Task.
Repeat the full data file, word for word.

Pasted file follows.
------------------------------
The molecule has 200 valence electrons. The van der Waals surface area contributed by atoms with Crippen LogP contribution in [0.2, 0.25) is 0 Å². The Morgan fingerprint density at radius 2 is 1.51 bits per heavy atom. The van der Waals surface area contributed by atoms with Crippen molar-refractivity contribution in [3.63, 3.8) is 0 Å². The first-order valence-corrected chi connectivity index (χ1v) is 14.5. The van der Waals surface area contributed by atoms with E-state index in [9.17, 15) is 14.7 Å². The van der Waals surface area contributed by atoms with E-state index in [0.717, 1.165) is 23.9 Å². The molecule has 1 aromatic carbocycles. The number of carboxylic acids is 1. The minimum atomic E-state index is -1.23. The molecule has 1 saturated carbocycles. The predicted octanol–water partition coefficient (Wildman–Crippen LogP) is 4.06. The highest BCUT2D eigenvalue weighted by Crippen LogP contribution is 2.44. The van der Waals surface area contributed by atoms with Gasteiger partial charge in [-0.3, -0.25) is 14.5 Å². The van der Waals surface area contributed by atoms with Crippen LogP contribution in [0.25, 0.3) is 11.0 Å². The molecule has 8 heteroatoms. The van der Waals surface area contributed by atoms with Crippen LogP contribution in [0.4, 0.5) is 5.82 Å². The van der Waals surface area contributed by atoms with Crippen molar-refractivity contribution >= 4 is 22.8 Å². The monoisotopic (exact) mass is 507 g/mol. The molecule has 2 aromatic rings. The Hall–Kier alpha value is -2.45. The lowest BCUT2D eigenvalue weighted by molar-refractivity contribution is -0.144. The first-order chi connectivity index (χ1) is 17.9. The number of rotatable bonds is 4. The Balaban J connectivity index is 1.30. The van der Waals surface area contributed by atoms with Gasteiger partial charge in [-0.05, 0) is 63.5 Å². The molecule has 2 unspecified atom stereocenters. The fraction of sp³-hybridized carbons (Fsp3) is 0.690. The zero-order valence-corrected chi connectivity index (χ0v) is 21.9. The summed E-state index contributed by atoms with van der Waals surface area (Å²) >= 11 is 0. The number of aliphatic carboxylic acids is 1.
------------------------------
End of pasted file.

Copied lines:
The molecule has 200 valence electrons. The van der Waals surface area contributed by atoms with Crippen LogP contribution in [0.2, 0.25) is 0 Å². The Morgan fingerprint density at radius 2 is 1.51 bits per heavy atom. The van der Waals surface area contributed by atoms with Crippen molar-refractivity contribution in [3.63, 3.8) is 0 Å². The first-order valence-corrected chi connectivity index (χ1v) is 14.5. The van der Waals surface area contributed by atoms with E-state index in [9.17, 15) is 14.7 Å². The van der Waals surface area contributed by atoms with E-state index in [0.717, 1.165) is 23.9 Å². The molecule has 1 aromatic carbocycles. The number of carboxylic acids is 1. The minimum atomic E-state index is -1.23. The molecule has 1 saturated carbocycles. The predicted octanol–water partition coefficient (Wildman–Crippen LogP) is 4.06. The highest BCUT2D eigenvalue weighted by Crippen LogP contribution is 2.44. The van der Waals surface area contributed by atoms with Gasteiger partial charge in [-0.3, -0.25) is 14.5 Å². The van der Waals surface area contributed by atoms with Crippen LogP contribution in [0.25, 0.3) is 11.0 Å². The molecule has 8 heteroatoms. The van der Waals surface area contributed by atoms with Crippen LogP contribution in [0.4, 0.5) is 5.82 Å². The van der Waals surface area contributed by atoms with Crippen molar-refractivity contribution >= 4 is 22.8 Å². The monoisotopic (exact) mass is 507 g/mol. The molecule has 2 aromatic rings. The Hall–Kier alpha value is -2.45. The lowest BCUT2D eigenvalue weighted by molar-refractivity contribution is -0.144. The first-order chi connectivity index (χ1) is 17.9. The number of rotatable bonds is 4. The Balaban J connectivity index is 1.30. The van der Waals surface area contributed by atoms with Gasteiger partial charge in [-0.05, 0) is 63.5 Å². The molecule has 2 unspecified atom stereocenters. The fraction of sp³-hybridized carbons (Fsp3) is 0.690. The zero-order valence-corrected chi connectivity index (χ0v) is 21.9. The summed E-state index contributed by atoms with van der Waals surface area (Å²) >= 11 is 0. The number of aliphatic carboxylic acids is 1.